Background: Bayesian inference provides a formal framework for updating knowledge by combining prior knowledge with current data. Over the past 10 years, the Bayesian paradigm has become a popular analytic tool in health research. Although the nursing literature contains examples of Bayes' theorem applications to clinical decision making, it lacks an adequate introduction to Bayesian data analysis.
Methods: Bayesian data analysis is introduced through a fully Bayesian model for determining the efficacy of tai chi as an illustrative example. The mechanics of using Bayesian models to combine prior knowledge, or data from previous studies, with observed data from a current study are discussed.
Results: The primary outcome in the illustrative example was physical function. Three prior probability distributions (priors) were generated for physical function using data from a similar study found in the literature. Each prior was combined with the likelihood from observed data in the current study to obtain a posterior probability distribution. In each case, the posterior distribution showed that the probability that the control group is better than the tai chi treatment group was low.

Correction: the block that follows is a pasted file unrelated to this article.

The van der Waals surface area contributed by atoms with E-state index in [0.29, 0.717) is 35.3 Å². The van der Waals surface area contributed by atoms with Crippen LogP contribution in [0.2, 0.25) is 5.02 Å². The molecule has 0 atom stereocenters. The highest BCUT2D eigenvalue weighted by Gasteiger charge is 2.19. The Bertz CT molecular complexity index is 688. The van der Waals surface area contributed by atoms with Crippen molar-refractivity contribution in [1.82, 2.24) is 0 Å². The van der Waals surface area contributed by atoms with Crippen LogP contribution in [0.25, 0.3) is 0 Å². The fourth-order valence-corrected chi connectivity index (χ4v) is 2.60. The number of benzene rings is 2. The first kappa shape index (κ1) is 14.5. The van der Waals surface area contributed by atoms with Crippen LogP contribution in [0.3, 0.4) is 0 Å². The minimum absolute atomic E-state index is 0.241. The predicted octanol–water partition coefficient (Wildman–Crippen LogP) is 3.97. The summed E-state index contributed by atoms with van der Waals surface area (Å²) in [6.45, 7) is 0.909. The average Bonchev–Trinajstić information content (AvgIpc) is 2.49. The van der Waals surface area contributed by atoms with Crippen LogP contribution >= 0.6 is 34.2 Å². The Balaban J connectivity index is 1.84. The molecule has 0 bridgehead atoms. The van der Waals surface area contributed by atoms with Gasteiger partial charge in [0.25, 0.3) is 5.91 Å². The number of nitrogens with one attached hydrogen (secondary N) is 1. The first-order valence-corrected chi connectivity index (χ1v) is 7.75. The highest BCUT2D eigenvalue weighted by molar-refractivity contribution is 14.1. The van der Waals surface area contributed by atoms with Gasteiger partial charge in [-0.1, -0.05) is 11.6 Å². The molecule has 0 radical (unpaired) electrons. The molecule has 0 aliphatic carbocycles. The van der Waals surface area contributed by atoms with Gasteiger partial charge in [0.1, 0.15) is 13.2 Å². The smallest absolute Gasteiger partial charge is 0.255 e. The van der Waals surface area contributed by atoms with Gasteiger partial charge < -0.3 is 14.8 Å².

Discussion: Bayesian analysis is a valid technique that allows the researcher to manage varying amounts of data appropriately. As advancements in computer software continue, Bayesian techniques will become more accessible. Researchers must educate themselves on applications for Bayesian inference, as well as its methods and implications for future research.
Jacque Carpenter, PhD, RN, is Clinical Assistant Professor, School of Nursing; Byron Gajewski, PhD, is Assistant Professor, Schools of Nursing and Allied Health, Center for Biostatistics and Advanced Informatics; Cynthia Teel, PhD, RN, is Associate Professor and Assistant Dean, Academic Affairs, School of Nursing; and Lauren S. Aaronson, PhD, RN, FAAN, is Professor, School of Nursing, University of Kansas.
Editor's Note Materials documenting the review process for this article are posted at http://www.nursing-research-editor.com.
Accepted for publication December 17, 2007.
Appreciation is extended to the University of Kansas Nurses Alumni Association for its generosity in funding the original research project, which served as the observed data in this article.
Corresponding author: Byron Gajewski, PhD, 3901 Rainbow Blvd., MS 4043, Kansas City, KS 66160 (e-mail: firstname.lastname@example.org).